Marvel Age Spider-Man, vol. 2: Everyday Hero
by Daniel Quantz, Todd DeZago, Mark Brooks, Jonboy Meyers, Michael O'Hare, Pat Davidson & Derek Fridolfs
I know, I'm supposed to be offended by the mere existance of these retellings of early Lee & Ditko Spider-Man stories. But I'm not. I really don't have any strong affections one way or the other regarding early Spider-Man tales, so seeing them retold doesn't really bother me. As each issue is done-in-one, I'm sure that using a modern storytelling approach required a lot of the original plot to be jetisoned, but it makes for a streamlined reading, and the use of a modern art style is sure to appeal to youngsters. This volume includes Spidey's first battles with The Lizard, Electro, and The Living Brain, along with a rematch with The Vulture. The Lizard, Electro and The Vulture are rendered just as long-time readers will remember, while The Living Brain is thankfully updated to a modern look.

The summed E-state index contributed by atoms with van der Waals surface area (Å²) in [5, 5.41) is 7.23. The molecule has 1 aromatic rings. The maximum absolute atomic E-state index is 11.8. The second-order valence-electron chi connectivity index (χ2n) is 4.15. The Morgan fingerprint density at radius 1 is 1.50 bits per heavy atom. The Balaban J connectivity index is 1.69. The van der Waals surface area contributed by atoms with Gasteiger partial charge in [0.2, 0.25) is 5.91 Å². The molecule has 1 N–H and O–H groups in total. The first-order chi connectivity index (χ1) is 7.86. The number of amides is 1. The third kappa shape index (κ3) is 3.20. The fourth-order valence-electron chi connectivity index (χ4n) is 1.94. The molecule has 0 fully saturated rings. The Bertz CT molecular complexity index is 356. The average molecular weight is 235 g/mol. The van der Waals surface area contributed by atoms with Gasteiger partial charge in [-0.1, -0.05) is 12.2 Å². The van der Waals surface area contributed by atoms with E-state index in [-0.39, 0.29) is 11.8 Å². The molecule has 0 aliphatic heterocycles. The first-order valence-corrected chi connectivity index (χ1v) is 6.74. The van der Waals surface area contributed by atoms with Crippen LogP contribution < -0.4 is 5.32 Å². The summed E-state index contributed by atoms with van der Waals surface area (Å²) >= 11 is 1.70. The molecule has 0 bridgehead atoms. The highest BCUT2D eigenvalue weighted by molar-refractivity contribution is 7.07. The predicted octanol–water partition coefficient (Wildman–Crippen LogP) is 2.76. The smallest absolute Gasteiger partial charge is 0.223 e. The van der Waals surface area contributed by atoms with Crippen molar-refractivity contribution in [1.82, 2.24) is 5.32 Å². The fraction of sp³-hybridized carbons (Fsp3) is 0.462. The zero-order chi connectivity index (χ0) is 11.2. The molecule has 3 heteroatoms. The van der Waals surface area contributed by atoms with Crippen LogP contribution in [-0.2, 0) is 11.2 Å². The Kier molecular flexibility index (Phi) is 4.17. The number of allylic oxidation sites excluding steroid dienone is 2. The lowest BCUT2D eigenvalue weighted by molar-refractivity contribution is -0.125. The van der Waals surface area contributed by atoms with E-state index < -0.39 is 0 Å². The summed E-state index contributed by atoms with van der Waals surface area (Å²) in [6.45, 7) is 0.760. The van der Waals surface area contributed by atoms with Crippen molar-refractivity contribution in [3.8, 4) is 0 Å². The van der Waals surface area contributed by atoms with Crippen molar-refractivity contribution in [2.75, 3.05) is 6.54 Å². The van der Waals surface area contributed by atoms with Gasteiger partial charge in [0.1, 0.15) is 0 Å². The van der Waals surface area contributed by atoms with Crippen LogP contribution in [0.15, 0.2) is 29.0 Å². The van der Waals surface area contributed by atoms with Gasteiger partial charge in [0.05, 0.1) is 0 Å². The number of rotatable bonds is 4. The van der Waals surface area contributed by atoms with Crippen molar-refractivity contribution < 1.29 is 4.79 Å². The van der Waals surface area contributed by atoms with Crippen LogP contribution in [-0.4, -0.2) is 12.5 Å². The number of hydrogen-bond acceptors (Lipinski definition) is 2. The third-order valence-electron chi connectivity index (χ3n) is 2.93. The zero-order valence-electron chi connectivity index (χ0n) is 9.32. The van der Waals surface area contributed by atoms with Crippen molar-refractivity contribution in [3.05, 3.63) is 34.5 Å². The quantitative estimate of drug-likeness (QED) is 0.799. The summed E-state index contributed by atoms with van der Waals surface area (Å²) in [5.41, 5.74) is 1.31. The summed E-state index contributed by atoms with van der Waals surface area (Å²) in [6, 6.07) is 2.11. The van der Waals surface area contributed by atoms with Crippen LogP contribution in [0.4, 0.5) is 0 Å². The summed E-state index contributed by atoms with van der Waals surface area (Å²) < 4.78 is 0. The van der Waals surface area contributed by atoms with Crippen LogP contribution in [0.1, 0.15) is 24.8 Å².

Rating: 2.5 (of 5)
A.I. Love You, vol. 2
by Ken Akamatsu
In the first volume, a freak electrical accident teenage computer geek Hitoshi's female fantasy program--program no. 30--to come to life as Saati, an A.I. with physical form. Saati is cute, virginal and subserviant, and programmed to want to please Hitoshi--eveything a teenage boy wants. Or is she? In volume two, another freak accident causes an older program--no. 20--to come to life as well. Toni is tall, buxom and aggresive, and she will do anything to steal Hitoshi away from Saati. Thus Akamatsu sets up a virgin-whore dichotomy through which he is able to explore the often baffling nature of the teenage male's search for sexual identity... Oh hell, who am I kidding? It's all just an excuse for teenage male fantasies and copious fan service. But in true Akamatsu fashion, it somehow manages to come off as mostly innocent.
Rating: 2.5 (of 5)